Residents of the tent encampment Nickelsville have been living for 15 months near West Marginal Way without electricity, running water or plumbing. Seattle officials are divided over how to regulate tent encampments and even whether they should play a role in providing emergency shelter.
A year ago last spring, when members of the roving tent encampment Nickelsville moved to vacant city land on West Marginal Way, Mayor Mike McGinn said he would allow them to stay for the time being.
At the same time, he urged the City Council to consider authorizing a permanent tent encampment somewhere in the city.
Fifteen months later, Nickelsville hasn’t moved.
Residents have no electricity, running water or plumbing. Helped by volunteers, they haul hundreds of gallons of water a day for drinking and dishes, and say the $1,600 a month they spend on portable toilets would be better spent on food.
- UW tops new list of best western universities
- Seahawks courting a pair of cornerbacks as free agency looms
- Microsoft co-founder says he found sunken Japan WWII warship
- Moneytree leads push to loosen state's payday-lending law
- Seattle's micro-housing boom offers an affordable alternative
Most Read Stories
And while they struggle to meet basic needs, the encampment has worn out its welcome with the adjacent neighborhoods of Highland Park and Riverview.
In June, McGinn proposed legislation that would allow temporary tent encampments almost anywhere in the city except in residential neighborhoods, and would let them stay for up to six months instead of the current 90 days.
The City Council hasn’t considered the legislation — in part because the very campers it is supposed to help don’t like it.
Almost everyone agrees the conditions at Nickelsville are untenable, but city leaders are at odds over what to do about it. The impasse highlights the lack of consensus over whether tent encampments should play a role in providing emergency shelter for the homeless and, if so, how to regulate them.
Residents of Nickelsville and another large homeless encampment, Tent City 3, object to the proposal because they say its requirements for camp management and setbacks from streets and neighboring properties are more restrictive than the rules that have governed tent encampments over the past decade.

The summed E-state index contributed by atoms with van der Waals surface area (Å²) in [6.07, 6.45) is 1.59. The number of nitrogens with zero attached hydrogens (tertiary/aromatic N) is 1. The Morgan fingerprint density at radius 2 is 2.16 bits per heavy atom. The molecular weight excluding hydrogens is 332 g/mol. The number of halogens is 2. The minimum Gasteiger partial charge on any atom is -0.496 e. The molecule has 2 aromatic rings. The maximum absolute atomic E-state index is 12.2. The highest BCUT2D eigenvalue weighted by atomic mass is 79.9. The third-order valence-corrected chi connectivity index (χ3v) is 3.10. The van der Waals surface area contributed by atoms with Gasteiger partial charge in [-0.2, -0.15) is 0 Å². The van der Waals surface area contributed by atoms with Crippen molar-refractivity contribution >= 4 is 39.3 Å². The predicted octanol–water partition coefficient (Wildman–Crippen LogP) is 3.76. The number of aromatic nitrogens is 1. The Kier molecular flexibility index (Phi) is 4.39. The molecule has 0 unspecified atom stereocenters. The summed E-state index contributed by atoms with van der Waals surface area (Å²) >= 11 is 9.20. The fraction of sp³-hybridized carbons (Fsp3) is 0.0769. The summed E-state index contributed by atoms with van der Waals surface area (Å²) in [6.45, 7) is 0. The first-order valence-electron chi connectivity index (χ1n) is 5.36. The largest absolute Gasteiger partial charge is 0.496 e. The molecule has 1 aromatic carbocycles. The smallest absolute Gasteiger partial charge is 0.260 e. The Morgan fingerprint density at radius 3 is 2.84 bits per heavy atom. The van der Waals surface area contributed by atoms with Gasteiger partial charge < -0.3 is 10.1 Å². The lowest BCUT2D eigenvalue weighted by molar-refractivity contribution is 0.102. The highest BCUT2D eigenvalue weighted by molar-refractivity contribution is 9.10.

Those terms were part of a court-ordered consent decree that expired in April.
“None of the homeless organizations support it because it’s worse than nothing,” said Tim Harris, founding director of Real Change newspaper.
City Council members are also divided over strategies to end homelessness, with some wanting to provide for immediate survival needs such as tent encampments while others see tents as a step backward in the goal to move more people into permanent housing.
“To get people out of homelessness, they need a roof over their heads,” said Councilmember Richard Conlin. “Tents aren’t a safe or healthy long-term solution. It’s not something we should be facilitating or presenting as if it were a solution.”
That view is echoed at the federal level, where administrators from the United States Interagency Council on Homelessness advised Fresno Mayor Ashley Swearengin in March that the costs of trying to support people in encampments “would be more strategically spent on housing.”
But with unemployment still high, local shelters full and long waits for subsidized housing, other officials and homeless advocates say they need more options for emergency shelter, not fewer. Most shelters accept only women and children or single men, not intact families and no pets.
“We have people in this city sleeping outside. That’s reality. Let’s create as many options as we can,” said Deputy Mayor Darryl Smith, who has led the mayor’s efforts to establish a permanent tent encampment and to create new guidelines for roving encampments.
Other shelter providers agree. At Mary’s Place, a day center for homeless women and children in downtown Seattle, five to seven new homeless families arrive every week, said Marty Hartman, director of the center. She said that since January, 251 homeless children have spent time at the shelter, which is not open at night.
“These families are sleeping in their cars, in tents, on city buses and hospital emergency rooms. Of course they need permanent homes. But equally important, they need a place to be safe, warm and together tonight,” Hartman said.